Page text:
An election framed largely by how the City Council should handle employee pensions and utility revenues saw both incumbents headed for re-election early Wednesday morning, along with a city commissioner who encountered his share of controversy on the campaign trail.
City Clerk Ardy Kassakhian also appeared to have won re-election with a commanding lead over his sole challenger.
With all precincts reporting, City Council members Laura Friedman and Ara Najarian appeared to hold on firmly to their seats after campaigns in which both preached a measured prescription of continuing to exert downward pressure on unions.
While it would take days to count provisional and vote-by-mail ballots handed in at polling stations — the total of which was not immediately available — Najarian had 8,615 votes to claim the No. 1 spot, according to unofficial returns reported early Wednesday morning.
The vote totals were expected to change somewhat after officials counted a yet-to-be-determined number of provisional and hand-in vote-by-mail ballots Wednesday morning.
Friedman had 6,888 votes, while Zareh Sinanyan — who gained unwanted attention for controversial, ethnically charged comments he allegedly posted online — claimed 6,122 votes.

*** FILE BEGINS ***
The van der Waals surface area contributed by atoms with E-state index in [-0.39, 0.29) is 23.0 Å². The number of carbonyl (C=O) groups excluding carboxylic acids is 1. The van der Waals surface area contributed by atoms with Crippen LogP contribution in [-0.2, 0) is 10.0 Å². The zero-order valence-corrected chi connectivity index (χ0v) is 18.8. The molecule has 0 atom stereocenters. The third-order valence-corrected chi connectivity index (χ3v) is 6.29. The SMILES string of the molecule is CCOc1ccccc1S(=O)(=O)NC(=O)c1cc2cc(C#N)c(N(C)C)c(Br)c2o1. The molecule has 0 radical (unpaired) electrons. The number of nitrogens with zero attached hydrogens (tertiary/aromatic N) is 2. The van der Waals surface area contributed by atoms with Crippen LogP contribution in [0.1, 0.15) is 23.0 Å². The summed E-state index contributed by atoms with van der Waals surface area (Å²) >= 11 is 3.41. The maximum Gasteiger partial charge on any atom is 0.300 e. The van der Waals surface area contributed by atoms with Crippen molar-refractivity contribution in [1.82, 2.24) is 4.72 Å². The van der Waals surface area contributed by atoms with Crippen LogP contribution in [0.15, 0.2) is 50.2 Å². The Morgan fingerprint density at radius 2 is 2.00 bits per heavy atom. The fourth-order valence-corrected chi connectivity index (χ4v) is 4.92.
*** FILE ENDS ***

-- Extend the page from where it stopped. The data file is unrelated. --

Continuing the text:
Chahe Keuroghelian, meanwhile, had 5,860 votes and Sam Engel had 4,362.
The showing for Najarian and Friedman also came after they touted the steps they had taken at City Hall in recent years to rein in pension costs amid attacks from challengers that they weren’t doing nearly enough.
“I think my message resounded,” Najarian said as he watched the results roll in at his election party. “I ran a very positive campaign.”
Longtime City Council critics and repeat challengers Herbert Molano, Mike Mohill and Aram Kazazian failed to gain traction with their messages of uncontrolled spending at City Hall and unfair burdens on taxpayers, finishing in the lower range of the field.
Newcomers Roland Kedikian, Jefferson Black and Rick Barnes also failed to resonate with voters, as did two former longtime city employees — Engel, former administrator of the city’s Neighborhood Services division, and Edith Fuentes, a former zoning administrator.
Engel pointed to his years of public service in Glendale as a valuable asset in dealing with city costs and challenge, and Fuentes pledged to be a voice of the people, but neither of those tactics appeared to curry favor with voters.
Meanwhile Kassakhian appeared to have clinched re-election with 10,335 votes, compared to 6,343 for his challenger, Stephanie Landregan.
Initial overall voter turnout was pegged at 18.2% with 20,343 votes cast.